I was wondering how to asses which sample in the data, during K fold cross-validation drives the bias that may be observed in the results.

My training data consists of 40 samples. And I try to classify these samples based on some class that i know using PLSDA. I perform 10 fold stratified cross-validation a 100 times and identify the optimal parameter.

I find that there is some bias based on how the data is split, and would like to understand which are the samples in the test-fold, that drive the bias.

For this, I keep track of how my data is split across ten folds, and for each test fold, I also keep track of the error. I then count the number of times a patient was in a test fold that gave me the least error or the greatest error when compared to other folds. And try to come up with a metric based on this frequency as a measure of contribution to bias...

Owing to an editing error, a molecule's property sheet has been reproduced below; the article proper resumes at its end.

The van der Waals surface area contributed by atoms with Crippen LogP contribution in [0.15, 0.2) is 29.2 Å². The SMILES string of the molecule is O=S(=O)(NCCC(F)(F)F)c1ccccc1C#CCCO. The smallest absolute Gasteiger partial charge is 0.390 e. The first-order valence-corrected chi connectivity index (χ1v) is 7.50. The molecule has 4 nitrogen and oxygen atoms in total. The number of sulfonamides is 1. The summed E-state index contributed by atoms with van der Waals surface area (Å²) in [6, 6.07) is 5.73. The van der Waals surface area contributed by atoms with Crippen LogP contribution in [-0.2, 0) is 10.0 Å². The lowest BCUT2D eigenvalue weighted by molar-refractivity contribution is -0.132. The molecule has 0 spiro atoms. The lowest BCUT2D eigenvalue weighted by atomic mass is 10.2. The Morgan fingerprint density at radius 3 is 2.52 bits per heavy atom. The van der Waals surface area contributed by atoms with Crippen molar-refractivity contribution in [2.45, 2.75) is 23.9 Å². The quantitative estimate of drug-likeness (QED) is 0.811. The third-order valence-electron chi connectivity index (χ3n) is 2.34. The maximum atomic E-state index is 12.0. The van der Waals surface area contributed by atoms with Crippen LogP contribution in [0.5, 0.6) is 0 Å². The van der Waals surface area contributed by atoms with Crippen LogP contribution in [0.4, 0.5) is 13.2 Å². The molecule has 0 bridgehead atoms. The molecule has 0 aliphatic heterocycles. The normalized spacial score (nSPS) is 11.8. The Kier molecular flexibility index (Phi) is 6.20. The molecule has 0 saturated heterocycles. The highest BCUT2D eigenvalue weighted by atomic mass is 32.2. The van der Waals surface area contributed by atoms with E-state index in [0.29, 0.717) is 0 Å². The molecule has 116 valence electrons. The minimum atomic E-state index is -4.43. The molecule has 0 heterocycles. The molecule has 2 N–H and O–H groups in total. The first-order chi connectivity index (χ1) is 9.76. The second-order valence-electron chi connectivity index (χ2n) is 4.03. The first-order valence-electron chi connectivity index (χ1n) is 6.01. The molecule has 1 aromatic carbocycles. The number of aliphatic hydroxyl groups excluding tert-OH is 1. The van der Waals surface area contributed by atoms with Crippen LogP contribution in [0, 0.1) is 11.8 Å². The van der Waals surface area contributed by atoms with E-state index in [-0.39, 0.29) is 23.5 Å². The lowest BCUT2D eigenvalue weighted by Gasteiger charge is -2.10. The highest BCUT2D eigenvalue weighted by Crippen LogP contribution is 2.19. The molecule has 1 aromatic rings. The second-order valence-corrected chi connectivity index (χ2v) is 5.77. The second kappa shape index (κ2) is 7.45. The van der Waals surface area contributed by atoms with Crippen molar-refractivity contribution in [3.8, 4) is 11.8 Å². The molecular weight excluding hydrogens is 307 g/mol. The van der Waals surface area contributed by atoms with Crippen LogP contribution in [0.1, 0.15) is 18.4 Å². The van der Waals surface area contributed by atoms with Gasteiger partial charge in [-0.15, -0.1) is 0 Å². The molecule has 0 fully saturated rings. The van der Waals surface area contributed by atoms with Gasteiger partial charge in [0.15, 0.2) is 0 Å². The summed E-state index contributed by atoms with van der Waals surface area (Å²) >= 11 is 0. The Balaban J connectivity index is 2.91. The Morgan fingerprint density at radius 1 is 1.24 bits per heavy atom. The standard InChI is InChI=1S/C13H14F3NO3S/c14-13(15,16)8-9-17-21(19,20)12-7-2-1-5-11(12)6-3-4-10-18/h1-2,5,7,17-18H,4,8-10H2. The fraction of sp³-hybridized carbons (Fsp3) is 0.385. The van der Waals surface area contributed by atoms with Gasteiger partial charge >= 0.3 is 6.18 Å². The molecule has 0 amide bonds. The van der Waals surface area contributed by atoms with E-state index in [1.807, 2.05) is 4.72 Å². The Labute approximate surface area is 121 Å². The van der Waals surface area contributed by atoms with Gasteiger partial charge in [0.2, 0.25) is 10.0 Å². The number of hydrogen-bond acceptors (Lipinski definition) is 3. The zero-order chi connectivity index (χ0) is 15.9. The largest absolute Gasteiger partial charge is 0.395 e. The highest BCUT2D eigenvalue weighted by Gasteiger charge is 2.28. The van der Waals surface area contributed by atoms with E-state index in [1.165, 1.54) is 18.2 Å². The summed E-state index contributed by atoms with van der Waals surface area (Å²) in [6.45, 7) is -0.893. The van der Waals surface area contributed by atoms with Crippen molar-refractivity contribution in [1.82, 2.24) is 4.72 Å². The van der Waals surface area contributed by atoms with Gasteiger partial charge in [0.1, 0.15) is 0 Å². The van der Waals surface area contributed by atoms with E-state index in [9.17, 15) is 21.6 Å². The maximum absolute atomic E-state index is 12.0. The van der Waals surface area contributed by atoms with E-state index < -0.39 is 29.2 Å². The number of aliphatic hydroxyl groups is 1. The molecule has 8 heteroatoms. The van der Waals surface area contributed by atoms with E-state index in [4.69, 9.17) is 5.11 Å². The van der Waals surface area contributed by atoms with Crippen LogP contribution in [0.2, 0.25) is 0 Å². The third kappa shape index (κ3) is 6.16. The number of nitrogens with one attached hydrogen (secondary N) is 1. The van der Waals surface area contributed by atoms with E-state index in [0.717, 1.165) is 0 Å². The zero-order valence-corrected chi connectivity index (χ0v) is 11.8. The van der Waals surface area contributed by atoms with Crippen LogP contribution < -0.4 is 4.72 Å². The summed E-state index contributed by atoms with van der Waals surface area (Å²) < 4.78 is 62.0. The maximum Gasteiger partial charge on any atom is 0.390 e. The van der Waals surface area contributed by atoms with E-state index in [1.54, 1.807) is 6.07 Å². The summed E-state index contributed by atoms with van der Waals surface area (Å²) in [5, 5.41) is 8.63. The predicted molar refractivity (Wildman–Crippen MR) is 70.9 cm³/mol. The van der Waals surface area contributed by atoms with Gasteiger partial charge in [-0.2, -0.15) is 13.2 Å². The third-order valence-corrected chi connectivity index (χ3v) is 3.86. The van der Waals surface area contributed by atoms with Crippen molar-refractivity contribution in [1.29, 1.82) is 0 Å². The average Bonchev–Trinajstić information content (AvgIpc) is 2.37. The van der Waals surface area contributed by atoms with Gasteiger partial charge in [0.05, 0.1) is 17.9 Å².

But, each fold consists of 4 patients, and the final metric I get may not reflect the individual contribution. Any thoughts on this would be helpful.

  • $\begingroup$ I'd consider the changes in model due to diffent splits an indicator of variance, i.e. the models are unstable. $\endgroup$ – cbeleites unhappy with SX Mar 10 '15 at 9:29

If you consider a leave-one-patient-out jackknifing scheme instead of leaving out 4 patients, you can easiy calculate Cook's Distance which is a measure of leverage for each of the patients.

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